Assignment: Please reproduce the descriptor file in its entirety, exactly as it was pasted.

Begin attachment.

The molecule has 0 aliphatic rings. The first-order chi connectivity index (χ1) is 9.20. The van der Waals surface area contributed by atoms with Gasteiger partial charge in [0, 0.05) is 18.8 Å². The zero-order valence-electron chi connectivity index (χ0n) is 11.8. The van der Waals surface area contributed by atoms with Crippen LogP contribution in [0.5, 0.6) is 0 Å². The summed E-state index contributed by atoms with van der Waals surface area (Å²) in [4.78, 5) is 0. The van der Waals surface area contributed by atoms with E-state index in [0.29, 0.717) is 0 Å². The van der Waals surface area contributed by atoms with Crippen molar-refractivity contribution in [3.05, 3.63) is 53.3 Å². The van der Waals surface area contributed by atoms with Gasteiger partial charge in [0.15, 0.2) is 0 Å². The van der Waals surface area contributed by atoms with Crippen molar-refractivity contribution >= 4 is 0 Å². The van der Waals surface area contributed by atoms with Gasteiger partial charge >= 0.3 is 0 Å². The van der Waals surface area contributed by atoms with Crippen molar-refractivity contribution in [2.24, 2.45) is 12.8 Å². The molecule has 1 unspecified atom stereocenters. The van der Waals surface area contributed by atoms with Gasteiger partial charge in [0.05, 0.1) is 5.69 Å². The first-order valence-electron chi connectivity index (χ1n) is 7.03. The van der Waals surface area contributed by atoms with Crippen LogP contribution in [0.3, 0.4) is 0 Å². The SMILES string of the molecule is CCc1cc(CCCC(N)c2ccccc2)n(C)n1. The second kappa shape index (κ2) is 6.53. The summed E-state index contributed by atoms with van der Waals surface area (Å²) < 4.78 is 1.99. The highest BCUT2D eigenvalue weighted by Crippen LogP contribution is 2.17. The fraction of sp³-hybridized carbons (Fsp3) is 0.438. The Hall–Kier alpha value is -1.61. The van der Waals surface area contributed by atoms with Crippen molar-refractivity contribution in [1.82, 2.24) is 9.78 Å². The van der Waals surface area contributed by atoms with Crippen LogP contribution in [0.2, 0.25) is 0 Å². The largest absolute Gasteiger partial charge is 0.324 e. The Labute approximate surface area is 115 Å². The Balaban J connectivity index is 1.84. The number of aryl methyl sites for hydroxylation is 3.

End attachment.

The molecule has 0 aliphatic rings. The first-order chi connectivity index (χ1) is 9.20. The van der Waals surface area contributed by atoms with Gasteiger partial charge in [0, 0.05) is 18.8 Å². The zero-order valence-electron chi connectivity index (χ0n) is 11.8. The van der Waals surface area contributed by atoms with Crippen LogP contribution in [0.5, 0.6) is 0 Å². The summed E-state index contributed by atoms with van der Waals surface area (Å²) in [4.78, 5) is 0. The van der Waals surface area contributed by atoms with E-state index in [0.29, 0.717) is 0 Å². The van der Waals surface area contributed by atoms with Crippen molar-refractivity contribution in [3.05, 3.63) is 53.3 Å². The van der Waals surface area contributed by atoms with Gasteiger partial charge in [0.15, 0.2) is 0 Å². The van der Waals surface area contributed by atoms with Crippen molar-refractivity contribution >= 4 is 0 Å². The van der Waals surface area contributed by atoms with Gasteiger partial charge >= 0.3 is 0 Å². The van der Waals surface area contributed by atoms with Crippen molar-refractivity contribution in [2.24, 2.45) is 12.8 Å². The molecule has 1 unspecified atom stereocenters. The van der Waals surface area contributed by atoms with Gasteiger partial charge in [0.05, 0.1) is 5.69 Å². The first-order valence-electron chi connectivity index (χ1n) is 7.03. The van der Waals surface area contributed by atoms with Crippen LogP contribution in [0.3, 0.4) is 0 Å². The SMILES string of the molecule is CCc1cc(CCCC(N)c2ccccc2)n(C)n1. The second kappa shape index (κ2) is 6.53. The summed E-state index contributed by atoms with van der Waals surface area (Å²) < 4.78 is 1.99. The highest BCUT2D eigenvalue weighted by Crippen LogP contribution is 2.17. The fraction of sp³-hybridized carbons (Fsp3) is 0.438. The Hall–Kier alpha value is -1.61. The van der Waals surface area contributed by atoms with Crippen molar-refractivity contribution in [1.82, 2.24) is 9.78 Å². The van der Waals surface area contributed by atoms with Crippen LogP contribution in [0.2, 0.25) is 0 Å². The largest absolute Gasteiger partial charge is 0.324 e. The Labute approximate surface area is 115 Å². The Balaban J connectivity index is 1.84. The number of aryl methyl sites for hydroxylation is 3.